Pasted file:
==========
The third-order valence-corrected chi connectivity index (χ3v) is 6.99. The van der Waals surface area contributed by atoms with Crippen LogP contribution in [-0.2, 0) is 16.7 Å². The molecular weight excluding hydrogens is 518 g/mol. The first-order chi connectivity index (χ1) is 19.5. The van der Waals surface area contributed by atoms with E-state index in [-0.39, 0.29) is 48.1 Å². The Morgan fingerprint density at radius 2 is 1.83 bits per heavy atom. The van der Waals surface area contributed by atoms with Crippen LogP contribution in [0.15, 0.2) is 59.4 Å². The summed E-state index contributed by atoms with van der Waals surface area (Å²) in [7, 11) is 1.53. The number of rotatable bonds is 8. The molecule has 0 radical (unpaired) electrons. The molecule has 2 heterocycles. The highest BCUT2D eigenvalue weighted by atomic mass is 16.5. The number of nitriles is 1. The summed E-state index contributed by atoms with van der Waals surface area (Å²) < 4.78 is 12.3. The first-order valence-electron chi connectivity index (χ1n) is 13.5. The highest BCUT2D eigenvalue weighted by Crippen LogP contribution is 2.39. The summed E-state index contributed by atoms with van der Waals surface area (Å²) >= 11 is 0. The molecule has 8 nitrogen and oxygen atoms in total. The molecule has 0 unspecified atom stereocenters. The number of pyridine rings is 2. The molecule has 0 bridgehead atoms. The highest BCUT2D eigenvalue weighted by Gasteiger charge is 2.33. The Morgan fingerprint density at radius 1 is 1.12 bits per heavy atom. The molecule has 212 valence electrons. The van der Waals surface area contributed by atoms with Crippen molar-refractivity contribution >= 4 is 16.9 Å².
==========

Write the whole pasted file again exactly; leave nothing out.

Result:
The third-order valence-corrected chi connectivity index (χ3v) is 6.99. The van der Waals surface area contributed by atoms with Crippen LogP contribution in [-0.2, 0) is 16.7 Å². The molecular weight excluding hydrogens is 518 g/mol. The first-order chi connectivity index (χ1) is 19.5. The van der Waals surface area contributed by atoms with E-state index in [-0.39, 0.29) is 48.1 Å². The Morgan fingerprint density at radius 2 is 1.83 bits per heavy atom. The van der Waals surface area contributed by atoms with Crippen LogP contribution in [0.15, 0.2) is 59.4 Å². The summed E-state index contributed by atoms with van der Waals surface area (Å²) in [7, 11) is 1.53. The number of rotatable bonds is 8. The molecule has 0 radical (unpaired) electrons. The molecule has 2 heterocycles. The highest BCUT2D eigenvalue weighted by atomic mass is 16.5. The number of nitriles is 1. The summed E-state index contributed by atoms with van der Waals surface area (Å²) < 4.78 is 12.3. The first-order valence-electron chi connectivity index (χ1n) is 13.5. The highest BCUT2D eigenvalue weighted by Crippen LogP contribution is 2.39. The summed E-state index contributed by atoms with van der Waals surface area (Å²) >= 11 is 0. The molecule has 8 nitrogen and oxygen atoms in total. The molecule has 0 unspecified atom stereocenters. The number of pyridine rings is 2. The molecule has 0 bridgehead atoms. The highest BCUT2D eigenvalue weighted by Gasteiger charge is 2.33. The Morgan fingerprint density at radius 1 is 1.12 bits per heavy atom. The molecule has 212 valence electrons. The van der Waals surface area contributed by atoms with Crippen molar-refractivity contribution >= 4 is 16.9 Å².